Meet our People

Local footy and farming legend makes his mark

Dairy farmer Chris Rowntree has been in the game a long time.

That’s the dairy game and the footy game.

Born onto the family farm in Myponga, South Australia, the 53-year-old has spent his whole life in the dairy industry. He’s also spent much of it kicking goals for the heralded local Myponga-Sellicks Football Club, racking up 571 games
for the Mudlarks – including 321 in the A-grade – before hanging up his boots about 10 years ago.

But, he’s still passionate about his footy.

Which is why he’s counting down to April 11 when the AFL will be celebrating Australia’s dedicated dairy farmers on the national stage with the Legendairy Farmer Round clash between Adelaide and Collingwood. He reckons it’s a great opportunity to raise awareness for the industry and recognise the strong ties between footy and farming.

“Footy gets the crowd, so it’s one way to get a good connection,” he said.

“They used to say that everyone had a cousin in the country, but a lot of people in the city are probably further away from farming than they used to be and perhaps don’t realise just how technical dairy farming now is.”

In fact, modern dairy farmers need over 170 professional skills just to get the job done. Chris started working on honing those skills from an early age.

“I always had an interest in farming; I can remember in primary school there’d be times I’d get up before dad to get the milking started. I always had an interest in the cows and I just like dairy farming – it always appealed to me.”

He never considered anything else.

“I left school at 15 to start on the family farm, which was around 100 hectares at that point. I was working with my brother at the time and about seven years later we bought out our parents and added a few more blocks of land,” he said.

Chris and his wife Bev married in 1990, and about six years later they took over the entire farm when Chris’s brother left the industry.

Growing up, footy came with the dairy territory – or vice-versa.

“My family wasn’t from a football background. My brother and I played because friends played,” Chris said.
The early start in footy also paid dividends. Three times he earned the Great Southern Football League’s highest individual honour, the Mail Medal, as well as five club Best and Fairest crowns. Throw in back-to-back premierships in 1983 and 1984, and it’s fair to say he’s a bit of a local legend.

Those premierships came alongside a host of other dairy farmers who were also footy royalty, including Barry Clarke (550 A-grade games), brothers Geoff (330) and David Hutchinson (328), and Peter Raper (228) – all still dairy farming – among many others.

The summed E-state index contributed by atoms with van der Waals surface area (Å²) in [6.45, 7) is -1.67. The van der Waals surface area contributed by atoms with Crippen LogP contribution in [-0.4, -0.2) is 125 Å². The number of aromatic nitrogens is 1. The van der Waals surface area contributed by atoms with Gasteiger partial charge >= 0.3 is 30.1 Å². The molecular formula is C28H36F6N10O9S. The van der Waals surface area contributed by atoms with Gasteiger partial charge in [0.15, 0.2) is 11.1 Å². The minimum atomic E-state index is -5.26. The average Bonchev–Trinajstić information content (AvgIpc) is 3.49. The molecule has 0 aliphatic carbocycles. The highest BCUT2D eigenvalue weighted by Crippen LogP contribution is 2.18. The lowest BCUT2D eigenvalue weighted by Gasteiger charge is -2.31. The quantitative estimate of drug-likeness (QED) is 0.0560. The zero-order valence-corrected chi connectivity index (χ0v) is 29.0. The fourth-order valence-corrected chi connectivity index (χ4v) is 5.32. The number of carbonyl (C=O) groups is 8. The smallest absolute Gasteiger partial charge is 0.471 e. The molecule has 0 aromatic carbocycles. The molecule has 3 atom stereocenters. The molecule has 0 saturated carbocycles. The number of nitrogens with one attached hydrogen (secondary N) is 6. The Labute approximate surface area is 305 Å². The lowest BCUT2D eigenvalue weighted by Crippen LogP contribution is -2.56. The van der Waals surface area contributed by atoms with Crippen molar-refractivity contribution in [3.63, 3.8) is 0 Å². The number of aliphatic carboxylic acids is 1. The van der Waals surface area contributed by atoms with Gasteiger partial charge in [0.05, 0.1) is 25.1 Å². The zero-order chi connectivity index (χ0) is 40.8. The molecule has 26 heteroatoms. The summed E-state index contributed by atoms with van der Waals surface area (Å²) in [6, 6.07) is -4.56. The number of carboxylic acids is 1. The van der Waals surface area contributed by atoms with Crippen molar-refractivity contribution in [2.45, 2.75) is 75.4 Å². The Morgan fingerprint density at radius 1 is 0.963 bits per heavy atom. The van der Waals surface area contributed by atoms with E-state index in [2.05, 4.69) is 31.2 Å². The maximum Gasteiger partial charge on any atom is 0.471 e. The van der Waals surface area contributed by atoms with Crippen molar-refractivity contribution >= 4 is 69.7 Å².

“Back when we started in Colts, I’d guess 60 to 70 per cent of the kids would have been off the farm. When we won the two premierships, 13 of the 20 were involved in dairying.

“Those that weren’t off the farm were often involved in the local milk factory, which was probably the largest employer at the time.”

Chris has seen some change since then, both at the club and in the farming community.

“A lot of us are still involved in the club on an admin side, but there haven’t been so many young dairy people playing because there haven’t been as many on the farms,” he said.

“Dairying has thinned out in our area, which has been a bit disappointing. But there are quite a few young farmers around now who are looking to take on their parents’ dairies and there are some good managers going around too.”

Chris is vice-president of the local community centre, which runs the local sports grounds and is a hub of social gatherings for the community. He’s also an assistant coach for the Mudlarks and has been on the footy club committee for over 30 years.

“My parents always said ‘when you’re finished you need to put back in what you got out of it’, because someone’s got to keep it going. I got a lot out of sport in our local area. Part of it’s certainly social but part of it’s also trying to put back.”

Many of his dairy farming teammates have joined him in coaching and committee roles, and the club continues to be a regular meeting spot to share ideas with mates in the dairy game.

“We talk fairly actively about farming. If you don’t have a social outlet you can probably sit on your own problems a fair bit. But when you’re having a tough time, it’s always good to talk it out,” he said.

“We’re not trying to outdo each other. If someone has an idea or even had a failure, they’re quite happy to open up and discuss it. People have different ways of getting through it and we can talk about how we best manage our conditions. It’s pretty good sharing that way.”

And manage they have. Chris and Bev’s business has adapted to the operating environment.

“I’ve certainly seen a lot of change in our understanding of dairy farming, from where we came from in the 1970s to now, not just in innovation and new technology, but to managing and growing pastures,” he said.

“We’re trying to produce milk at a lower cost. A few years back we were milking 500 cows and buying in a lot of feed.

We realised our stocking rate was too high for what we were growing, so we pulled that right back to about 300, increased our homegrown feed and have a figure in mind for where we want to be.

“On the old system we just said ‘we have to milk more cows.’ But as soon as the margins squeezed together, there was nowhere to move. We’re more highly adaptable to the variation than before and can adjust depending on what the season and price does.”

And, thanks to the strength of his local community connections, Chris can always count on a chat at the footy club with his fellow footballing farmers if he wants a second opinion.